There is strained logic, to put it mildly, in the statement that condom use will increase rather than reduce the spread of AIDS. Doesn't the premise suggest that no protection against sexually transmitted disease is better than some?
In this day and age, when ever more ubiquitous AIDS can be lurking in unsuspected places, rejecting condom use in principle is outright convoluted thinking. Yet, that is the official position to which the Catholic Church still clings.
Ignoring condoms may have no adverse consequences for a healthy monogamous couple. But the reality is that in many if not most societies, a behavioral pattern involving multiple sexual contacts is commonplace, abetted by culturally sanctioned custom or just general permissiveness. In such environments, condoms have an important role to play in curbing AIDS and other sexually transmitted diseases.
This is the reality that the Vatican denies when it preaches that condom use creates a false sense of security that leads to more AIDS cases than would otherwise occur. (It was a claim most recently voiced in the official Vatican newspaper during a Church-sponsored AIDS conference held in Rome during the May 27-28th weekend.)
One of the attacks that the Church levels against condoms is that they are not very effective. It cites statistics in which an African region where contraceptive use was prevalent had a higher AIDS rate than a region where contraceptive use was not.
This discrepancy can most likely be traced to a factor that the Vatican ignores. According to the U.S. Center for Disease Control (CDC), the preponderance of epidemiological studies and extensive monitoring have found that condoms do work well, provided they are made of latex and used consistently and correctly. Even the cheapest made condoms, the CDC says, reduce exposure risk to AIDS 10,000 fold, and when manufactured of good quality and properly used are 98 percent effective. Hence, in disease-plagued areas where condoms have not had dramatic impact in reducing AIDS incidence, educational programs are likely to be deficient or poorly attended.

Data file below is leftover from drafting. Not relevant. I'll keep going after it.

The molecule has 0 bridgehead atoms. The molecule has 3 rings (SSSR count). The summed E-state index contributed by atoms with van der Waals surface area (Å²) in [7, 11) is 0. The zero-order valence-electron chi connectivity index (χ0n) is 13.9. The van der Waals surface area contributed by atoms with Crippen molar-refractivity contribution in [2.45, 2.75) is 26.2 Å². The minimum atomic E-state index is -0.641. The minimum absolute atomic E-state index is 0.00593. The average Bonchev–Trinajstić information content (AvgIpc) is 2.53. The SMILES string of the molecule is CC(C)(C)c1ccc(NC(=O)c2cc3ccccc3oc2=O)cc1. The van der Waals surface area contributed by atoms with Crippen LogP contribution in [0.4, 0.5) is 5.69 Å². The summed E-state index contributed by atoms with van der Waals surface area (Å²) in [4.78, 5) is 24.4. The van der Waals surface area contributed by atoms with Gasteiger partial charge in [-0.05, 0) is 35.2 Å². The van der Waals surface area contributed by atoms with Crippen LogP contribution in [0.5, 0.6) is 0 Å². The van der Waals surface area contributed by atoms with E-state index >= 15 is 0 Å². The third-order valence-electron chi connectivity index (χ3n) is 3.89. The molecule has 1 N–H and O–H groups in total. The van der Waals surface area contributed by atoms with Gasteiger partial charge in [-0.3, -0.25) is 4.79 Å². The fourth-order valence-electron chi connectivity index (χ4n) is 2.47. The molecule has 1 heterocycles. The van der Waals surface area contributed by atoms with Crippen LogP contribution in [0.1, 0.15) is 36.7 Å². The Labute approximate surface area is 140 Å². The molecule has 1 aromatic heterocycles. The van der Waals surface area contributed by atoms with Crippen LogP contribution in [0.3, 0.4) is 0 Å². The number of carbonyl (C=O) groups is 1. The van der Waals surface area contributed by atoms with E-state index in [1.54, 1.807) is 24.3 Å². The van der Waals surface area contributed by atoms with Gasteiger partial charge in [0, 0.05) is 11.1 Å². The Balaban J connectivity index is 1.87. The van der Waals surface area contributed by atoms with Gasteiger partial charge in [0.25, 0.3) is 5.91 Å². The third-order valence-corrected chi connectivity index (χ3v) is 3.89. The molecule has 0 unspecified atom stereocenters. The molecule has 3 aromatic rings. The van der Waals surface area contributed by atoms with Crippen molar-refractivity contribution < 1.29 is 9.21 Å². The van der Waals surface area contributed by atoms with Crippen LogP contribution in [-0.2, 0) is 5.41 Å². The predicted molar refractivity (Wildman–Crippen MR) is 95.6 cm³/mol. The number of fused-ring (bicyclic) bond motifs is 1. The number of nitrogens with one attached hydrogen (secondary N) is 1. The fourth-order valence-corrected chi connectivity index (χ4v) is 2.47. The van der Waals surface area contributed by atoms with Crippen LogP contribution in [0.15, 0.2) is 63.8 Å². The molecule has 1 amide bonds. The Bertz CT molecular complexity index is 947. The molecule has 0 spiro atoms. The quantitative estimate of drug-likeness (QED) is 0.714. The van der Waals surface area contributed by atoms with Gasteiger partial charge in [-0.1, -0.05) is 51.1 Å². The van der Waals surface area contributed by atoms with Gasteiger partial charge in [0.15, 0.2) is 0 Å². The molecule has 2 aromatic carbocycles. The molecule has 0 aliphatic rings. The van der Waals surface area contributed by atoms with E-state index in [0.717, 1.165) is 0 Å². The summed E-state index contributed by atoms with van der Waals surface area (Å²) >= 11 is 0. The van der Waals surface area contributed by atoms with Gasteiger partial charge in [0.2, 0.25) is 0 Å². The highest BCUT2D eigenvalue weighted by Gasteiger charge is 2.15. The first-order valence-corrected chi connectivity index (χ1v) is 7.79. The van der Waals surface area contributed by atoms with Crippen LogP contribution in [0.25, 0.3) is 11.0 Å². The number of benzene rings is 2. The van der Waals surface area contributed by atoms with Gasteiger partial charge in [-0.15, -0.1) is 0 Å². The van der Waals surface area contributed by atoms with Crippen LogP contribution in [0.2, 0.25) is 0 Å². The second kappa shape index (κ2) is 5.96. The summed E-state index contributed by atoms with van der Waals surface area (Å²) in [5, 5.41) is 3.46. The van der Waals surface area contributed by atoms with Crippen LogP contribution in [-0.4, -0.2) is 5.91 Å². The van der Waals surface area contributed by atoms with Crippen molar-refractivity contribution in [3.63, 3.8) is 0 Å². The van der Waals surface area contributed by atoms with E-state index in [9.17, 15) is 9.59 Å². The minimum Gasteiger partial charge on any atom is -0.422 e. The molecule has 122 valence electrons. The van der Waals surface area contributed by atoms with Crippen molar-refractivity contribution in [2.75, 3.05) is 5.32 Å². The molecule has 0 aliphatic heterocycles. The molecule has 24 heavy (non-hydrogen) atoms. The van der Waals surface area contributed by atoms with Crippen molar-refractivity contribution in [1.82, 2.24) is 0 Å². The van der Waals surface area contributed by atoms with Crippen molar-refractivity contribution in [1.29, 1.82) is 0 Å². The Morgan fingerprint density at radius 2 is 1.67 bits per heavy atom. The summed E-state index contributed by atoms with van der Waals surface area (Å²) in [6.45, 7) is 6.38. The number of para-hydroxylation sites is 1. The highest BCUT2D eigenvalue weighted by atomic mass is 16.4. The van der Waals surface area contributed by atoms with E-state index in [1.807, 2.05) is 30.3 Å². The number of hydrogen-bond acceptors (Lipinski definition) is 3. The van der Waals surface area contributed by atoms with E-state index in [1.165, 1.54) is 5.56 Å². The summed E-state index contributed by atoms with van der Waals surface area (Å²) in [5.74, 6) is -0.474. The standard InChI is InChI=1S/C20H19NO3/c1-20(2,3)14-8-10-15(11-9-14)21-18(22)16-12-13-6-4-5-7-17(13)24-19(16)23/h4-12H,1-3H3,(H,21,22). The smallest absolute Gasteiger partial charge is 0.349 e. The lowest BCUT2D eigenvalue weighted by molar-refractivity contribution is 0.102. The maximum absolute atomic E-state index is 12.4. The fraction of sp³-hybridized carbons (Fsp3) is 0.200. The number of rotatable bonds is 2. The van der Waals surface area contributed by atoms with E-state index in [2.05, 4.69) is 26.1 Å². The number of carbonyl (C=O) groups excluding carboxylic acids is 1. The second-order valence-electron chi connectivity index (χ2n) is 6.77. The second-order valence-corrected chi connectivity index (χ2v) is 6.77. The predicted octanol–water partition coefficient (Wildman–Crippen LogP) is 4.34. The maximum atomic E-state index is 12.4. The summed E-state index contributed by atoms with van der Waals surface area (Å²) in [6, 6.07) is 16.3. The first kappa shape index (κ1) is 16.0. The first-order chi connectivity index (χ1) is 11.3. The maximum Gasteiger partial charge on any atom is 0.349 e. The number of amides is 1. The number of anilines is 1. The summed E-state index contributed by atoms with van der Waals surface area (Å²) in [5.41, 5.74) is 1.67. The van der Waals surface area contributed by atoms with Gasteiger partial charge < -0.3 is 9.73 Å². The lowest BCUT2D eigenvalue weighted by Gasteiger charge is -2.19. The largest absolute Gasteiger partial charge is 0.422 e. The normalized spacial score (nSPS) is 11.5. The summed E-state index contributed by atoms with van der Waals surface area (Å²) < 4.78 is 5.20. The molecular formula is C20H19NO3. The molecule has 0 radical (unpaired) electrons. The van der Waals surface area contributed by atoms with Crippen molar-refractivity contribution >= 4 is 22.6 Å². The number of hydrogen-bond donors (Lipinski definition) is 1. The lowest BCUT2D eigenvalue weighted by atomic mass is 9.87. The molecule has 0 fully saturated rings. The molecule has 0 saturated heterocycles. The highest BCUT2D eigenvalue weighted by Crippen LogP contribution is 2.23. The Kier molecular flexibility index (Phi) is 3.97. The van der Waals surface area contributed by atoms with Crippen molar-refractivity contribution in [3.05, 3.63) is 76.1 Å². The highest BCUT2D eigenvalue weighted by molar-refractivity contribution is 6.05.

The Church's formula for AIDS prevention is based on the moral principle of marital fidelity: celibacy until wedded and avoidance of any extra-marital sex thereafter. Where sexual activity outside of wedlock is prevalent, behavioral patterns must be changed -- a suppression of powerful human libido that is a formidable challenge at the very least.
What if one of the spouses has AIDS? The Vatican remains adamant against condom use. Instead, it advocates that the couple abstain from sex for the rest of their lives, an easy thing for a priest to say.
The bottom line is that neither abstinence outside of marriage nor artificial contraception is a zero sum game in the battle against AIDS. Both have a role in complex societies, with the latter coming into play when the former, for whatever reason, cannot be maintained.
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